Exarcheia’s reputation precedes it. If you ask any Athenian about the neighborhood, located near the University of Athens, you are bound to get a strong reaction.
Often referred to as the anarchist neighborhood of Athens, there is much more to Exarcheia than immediately meets the eye. Exarcheia is an area with much to offer for misfits of all kinds: migrants, students, artists, and intellectuals call this colorful neighborhood home.
The history of Exarcheia
Exarcheia’s reputation as an anarchist stronghold has some basis in the area’s history. The Polytechnio uprising of 1973, when students barricaded themselves inside the university to protest the military junta dictatorship, occurred in the area.
Over the years, Exarcheia has become home to all sorts of misfits in Athens. The area is home to many socialist, anti-fascist, and anarchist groups. It is also an area extremely popular with students, artists, and intellectuals of all kinds.
Exarcheia also opened its arms to migrants displaced during the migrant crisis of the mid 2010s, providing housing for migrants of all kinds through squatting in abandoned buildings.
An event that deeply shaped and defined the area was the tragic police killing of 15-year-old Alexis Grigoropoulos in 2008. The shooting of Grigoropoulos was a call to arms for the entirety of the neighborhood and the rest of Athens in December of 2008.
Since then, the street where the teenager was killed has been unofficially renamed “Alexander Grigoropoulou Street” and the community regularly contributes to a shrine which honors the boy’s short life.
Due to policy changes by the New Democracy government elected in 2019, the face of Exarcheia today is very different from what it used to be.
Whereas in the past, police would often gather at the outskirts of the neighborhood, seemingly to keep residents in rather than enter the area themselves, this has changed drastically. Police can now be found patrolling in Exarcheia despite clashes with residents.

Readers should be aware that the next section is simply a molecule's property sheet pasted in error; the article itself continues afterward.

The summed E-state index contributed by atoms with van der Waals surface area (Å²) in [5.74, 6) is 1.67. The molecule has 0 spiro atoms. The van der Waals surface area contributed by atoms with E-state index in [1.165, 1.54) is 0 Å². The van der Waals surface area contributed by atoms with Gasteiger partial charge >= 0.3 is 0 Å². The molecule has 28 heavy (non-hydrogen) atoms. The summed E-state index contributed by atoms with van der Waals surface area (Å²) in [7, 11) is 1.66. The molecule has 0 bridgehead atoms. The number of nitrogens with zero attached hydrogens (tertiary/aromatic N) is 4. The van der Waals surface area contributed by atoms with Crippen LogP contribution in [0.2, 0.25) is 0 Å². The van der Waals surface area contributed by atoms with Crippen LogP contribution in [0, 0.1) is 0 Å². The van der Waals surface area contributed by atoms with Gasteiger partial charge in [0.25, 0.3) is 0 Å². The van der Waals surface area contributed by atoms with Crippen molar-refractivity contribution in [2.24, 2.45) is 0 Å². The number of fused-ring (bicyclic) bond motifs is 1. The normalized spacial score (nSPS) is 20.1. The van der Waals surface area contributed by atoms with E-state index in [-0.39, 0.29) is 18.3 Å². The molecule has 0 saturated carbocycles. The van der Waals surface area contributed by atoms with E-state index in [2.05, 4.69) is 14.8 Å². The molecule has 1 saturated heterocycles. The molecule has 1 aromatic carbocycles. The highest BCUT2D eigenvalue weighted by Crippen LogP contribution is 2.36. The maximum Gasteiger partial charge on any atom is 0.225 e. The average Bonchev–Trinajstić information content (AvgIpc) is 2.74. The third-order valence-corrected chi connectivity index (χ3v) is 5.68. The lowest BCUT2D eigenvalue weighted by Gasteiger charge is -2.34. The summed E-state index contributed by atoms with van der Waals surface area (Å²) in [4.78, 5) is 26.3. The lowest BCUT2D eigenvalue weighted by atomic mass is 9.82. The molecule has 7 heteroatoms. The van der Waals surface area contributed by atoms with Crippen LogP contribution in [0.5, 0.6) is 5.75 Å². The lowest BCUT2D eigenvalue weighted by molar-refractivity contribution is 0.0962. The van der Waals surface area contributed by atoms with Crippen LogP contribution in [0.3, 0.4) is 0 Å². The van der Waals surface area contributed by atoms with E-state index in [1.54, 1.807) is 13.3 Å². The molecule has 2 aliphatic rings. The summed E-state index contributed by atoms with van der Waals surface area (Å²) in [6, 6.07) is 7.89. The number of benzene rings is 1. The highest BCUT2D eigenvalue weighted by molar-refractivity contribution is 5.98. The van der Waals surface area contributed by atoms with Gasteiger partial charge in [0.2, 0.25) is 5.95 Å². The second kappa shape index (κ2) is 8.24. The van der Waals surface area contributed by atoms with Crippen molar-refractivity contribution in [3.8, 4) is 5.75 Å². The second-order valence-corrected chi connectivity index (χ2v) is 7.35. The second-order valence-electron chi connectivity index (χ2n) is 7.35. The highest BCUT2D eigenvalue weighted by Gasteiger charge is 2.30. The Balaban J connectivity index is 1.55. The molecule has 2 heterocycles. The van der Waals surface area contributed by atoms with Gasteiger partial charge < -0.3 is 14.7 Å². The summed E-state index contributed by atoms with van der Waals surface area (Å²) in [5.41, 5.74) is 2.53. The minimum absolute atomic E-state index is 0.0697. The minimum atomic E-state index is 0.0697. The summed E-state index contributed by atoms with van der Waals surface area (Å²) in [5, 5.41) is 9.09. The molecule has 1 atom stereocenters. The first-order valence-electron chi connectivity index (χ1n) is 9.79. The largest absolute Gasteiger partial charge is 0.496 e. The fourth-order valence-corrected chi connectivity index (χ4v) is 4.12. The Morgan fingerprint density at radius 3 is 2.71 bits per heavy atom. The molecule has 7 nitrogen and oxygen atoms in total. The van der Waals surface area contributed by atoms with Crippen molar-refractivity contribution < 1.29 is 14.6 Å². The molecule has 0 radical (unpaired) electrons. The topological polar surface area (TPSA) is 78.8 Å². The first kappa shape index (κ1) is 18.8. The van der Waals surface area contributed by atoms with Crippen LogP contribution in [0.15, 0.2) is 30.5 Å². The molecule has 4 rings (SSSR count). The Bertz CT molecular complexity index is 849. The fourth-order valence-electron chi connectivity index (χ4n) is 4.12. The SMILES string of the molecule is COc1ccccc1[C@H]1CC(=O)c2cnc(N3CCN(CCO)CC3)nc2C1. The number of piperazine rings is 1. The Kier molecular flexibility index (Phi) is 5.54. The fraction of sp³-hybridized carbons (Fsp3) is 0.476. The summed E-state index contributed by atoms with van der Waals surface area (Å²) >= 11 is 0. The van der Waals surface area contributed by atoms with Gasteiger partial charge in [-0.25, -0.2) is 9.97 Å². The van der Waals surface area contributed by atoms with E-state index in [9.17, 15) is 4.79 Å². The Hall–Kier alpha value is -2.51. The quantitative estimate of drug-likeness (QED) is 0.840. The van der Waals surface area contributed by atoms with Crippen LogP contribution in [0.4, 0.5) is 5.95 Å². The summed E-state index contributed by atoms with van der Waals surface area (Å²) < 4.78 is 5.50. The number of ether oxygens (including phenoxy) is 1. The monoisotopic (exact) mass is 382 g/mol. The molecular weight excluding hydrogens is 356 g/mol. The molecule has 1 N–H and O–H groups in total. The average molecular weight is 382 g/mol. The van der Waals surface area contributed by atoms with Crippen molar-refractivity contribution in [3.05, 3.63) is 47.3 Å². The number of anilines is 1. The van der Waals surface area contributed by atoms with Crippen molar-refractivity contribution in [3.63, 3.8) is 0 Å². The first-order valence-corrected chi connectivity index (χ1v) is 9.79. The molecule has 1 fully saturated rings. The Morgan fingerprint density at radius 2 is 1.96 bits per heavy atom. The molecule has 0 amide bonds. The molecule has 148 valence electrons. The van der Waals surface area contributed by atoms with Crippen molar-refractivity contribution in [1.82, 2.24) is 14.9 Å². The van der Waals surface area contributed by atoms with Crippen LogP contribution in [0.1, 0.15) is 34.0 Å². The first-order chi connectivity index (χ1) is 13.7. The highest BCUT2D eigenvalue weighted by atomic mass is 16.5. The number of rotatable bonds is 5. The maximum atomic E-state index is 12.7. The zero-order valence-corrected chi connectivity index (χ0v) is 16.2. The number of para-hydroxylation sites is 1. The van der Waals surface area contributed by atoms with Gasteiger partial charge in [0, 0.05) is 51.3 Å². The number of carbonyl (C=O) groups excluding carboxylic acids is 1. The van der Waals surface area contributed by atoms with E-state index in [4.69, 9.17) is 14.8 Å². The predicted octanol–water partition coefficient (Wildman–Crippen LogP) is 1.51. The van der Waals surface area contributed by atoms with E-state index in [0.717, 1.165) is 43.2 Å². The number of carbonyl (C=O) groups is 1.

One of Prime Minister Kyriakos Mitsotakis’ campaign promises was to impose order on the area. This has led to mass evictions of illegal squatters, with seven squats in the area being cleared out within Mitsotakis’ first two months in office.
Things to do in Exarcheia
The main square of Exarcheia is surrounded by little side streets which are bustling with life.
For those who don’t mind a bit of adventure (and a little bit of an edgier vibe), Exarcheia is the perfect place to go for a casual drink, a coffee or even to take in some of Athens’ most historic architecture!
The Blue Condominium
The Exarcheia apartment building shown above hides a long history. Known as the “Blue Condominium” of Exarcheia, it is one of the oldest apartment buildings in Athens and an important example of architecture of the period.
It was built over a single year, in 1932, and completed in 1933. It still stands over Exarcheia Square, on the corner of Arachovis and Themistokelous Streets.
Designed by architect Kyriakoulis Panagiotakos, it is widely regarded as a “must-see” architectural site in Athens.